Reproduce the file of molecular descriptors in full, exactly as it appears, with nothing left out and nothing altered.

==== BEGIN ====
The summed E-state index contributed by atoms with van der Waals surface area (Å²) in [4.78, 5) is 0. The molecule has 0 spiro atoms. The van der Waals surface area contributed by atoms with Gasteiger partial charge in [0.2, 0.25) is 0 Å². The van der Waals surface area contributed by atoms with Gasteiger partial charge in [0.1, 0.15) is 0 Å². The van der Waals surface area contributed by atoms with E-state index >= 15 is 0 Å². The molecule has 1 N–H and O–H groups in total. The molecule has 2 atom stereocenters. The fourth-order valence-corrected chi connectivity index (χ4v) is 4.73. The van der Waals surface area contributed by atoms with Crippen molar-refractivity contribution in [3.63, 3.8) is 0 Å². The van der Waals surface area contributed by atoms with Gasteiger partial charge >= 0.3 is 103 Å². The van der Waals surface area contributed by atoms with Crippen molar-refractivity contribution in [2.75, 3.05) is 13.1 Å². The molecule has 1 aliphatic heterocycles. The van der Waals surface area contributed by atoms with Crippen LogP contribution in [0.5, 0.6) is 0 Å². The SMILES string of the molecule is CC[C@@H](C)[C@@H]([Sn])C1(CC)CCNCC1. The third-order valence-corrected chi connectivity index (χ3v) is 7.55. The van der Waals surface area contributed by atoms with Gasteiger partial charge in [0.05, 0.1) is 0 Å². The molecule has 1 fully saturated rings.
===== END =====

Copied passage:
The summed E-state index contributed by atoms with van der Waals surface area (Å²) in [4.78, 5) is 0. The molecule has 0 spiro atoms. The van der Waals surface area contributed by atoms with Gasteiger partial charge in [0.2, 0.25) is 0 Å². The van der Waals surface area contributed by atoms with Gasteiger partial charge in [0.1, 0.15) is 0 Å². The van der Waals surface area contributed by atoms with E-state index >= 15 is 0 Å². The molecule has 1 N–H and O–H groups in total. The molecule has 2 atom stereocenters. The fourth-order valence-corrected chi connectivity index (χ4v) is 4.73. The van der Waals surface area contributed by atoms with Crippen molar-refractivity contribution in [3.63, 3.8) is 0 Å². The van der Waals surface area contributed by atoms with Gasteiger partial charge >= 0.3 is 103 Å². The van der Waals surface area contributed by atoms with Crippen molar-refractivity contribution in [2.75, 3.05) is 13.1 Å². The molecule has 1 aliphatic heterocycles. The van der Waals surface area contributed by atoms with Crippen LogP contribution in [0.5, 0.6) is 0 Å². The SMILES string of the molecule is CC[C@@H](C)[C@@H]([Sn])C1(CC)CCNCC1. The third-order valence-corrected chi connectivity index (χ3v) is 7.55. The van der Waals surface area contributed by atoms with Gasteiger partial charge in [0.05, 0.1) is 0 Å². The molecule has 1 fully saturated rings.